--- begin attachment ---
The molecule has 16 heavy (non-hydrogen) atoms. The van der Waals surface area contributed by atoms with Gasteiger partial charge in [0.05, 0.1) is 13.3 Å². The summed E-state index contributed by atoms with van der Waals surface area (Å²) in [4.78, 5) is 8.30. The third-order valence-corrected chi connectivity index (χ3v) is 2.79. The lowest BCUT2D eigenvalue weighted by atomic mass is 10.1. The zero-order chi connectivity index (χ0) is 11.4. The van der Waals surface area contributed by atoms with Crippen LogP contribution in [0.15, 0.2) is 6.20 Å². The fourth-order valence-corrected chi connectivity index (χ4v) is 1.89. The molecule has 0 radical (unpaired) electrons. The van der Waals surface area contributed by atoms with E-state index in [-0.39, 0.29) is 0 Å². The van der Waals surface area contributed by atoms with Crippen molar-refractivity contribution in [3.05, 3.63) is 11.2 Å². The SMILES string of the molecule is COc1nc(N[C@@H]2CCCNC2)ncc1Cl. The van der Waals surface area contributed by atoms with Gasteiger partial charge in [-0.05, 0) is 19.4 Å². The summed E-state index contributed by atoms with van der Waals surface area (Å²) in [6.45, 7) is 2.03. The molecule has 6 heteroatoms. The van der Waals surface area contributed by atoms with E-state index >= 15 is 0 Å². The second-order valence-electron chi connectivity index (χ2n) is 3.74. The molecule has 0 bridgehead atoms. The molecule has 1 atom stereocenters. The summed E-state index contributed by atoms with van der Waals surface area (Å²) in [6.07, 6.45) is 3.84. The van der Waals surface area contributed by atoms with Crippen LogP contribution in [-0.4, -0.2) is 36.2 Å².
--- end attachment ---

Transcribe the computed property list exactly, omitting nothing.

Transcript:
The molecule has 16 heavy (non-hydrogen) atoms. The van der Waals surface area contributed by atoms with Gasteiger partial charge in [0.05, 0.1) is 13.3 Å². The summed E-state index contributed by atoms with van der Waals surface area (Å²) in [4.78, 5) is 8.30. The third-order valence-corrected chi connectivity index (χ3v) is 2.79. The lowest BCUT2D eigenvalue weighted by atomic mass is 10.1. The zero-order chi connectivity index (χ0) is 11.4. The van der Waals surface area contributed by atoms with Crippen LogP contribution in [0.15, 0.2) is 6.20 Å². The fourth-order valence-corrected chi connectivity index (χ4v) is 1.89. The molecule has 0 radical (unpaired) electrons. The van der Waals surface area contributed by atoms with E-state index in [-0.39, 0.29) is 0 Å². The van der Waals surface area contributed by atoms with Crippen molar-refractivity contribution in [3.05, 3.63) is 11.2 Å². The SMILES string of the molecule is COc1nc(N[C@@H]2CCCNC2)ncc1Cl. The van der Waals surface area contributed by atoms with Gasteiger partial charge in [-0.05, 0) is 19.4 Å². The summed E-state index contributed by atoms with van der Waals surface area (Å²) in [6.45, 7) is 2.03. The molecule has 6 heteroatoms. The van der Waals surface area contributed by atoms with E-state index >= 15 is 0 Å². The second-order valence-electron chi connectivity index (χ2n) is 3.74. The molecule has 0 bridgehead atoms. The molecule has 1 atom stereocenters. The summed E-state index contributed by atoms with van der Waals surface area (Å²) in [6.07, 6.45) is 3.84. The van der Waals surface area contributed by atoms with Crippen LogP contribution in [-0.4, -0.2) is 36.2 Å².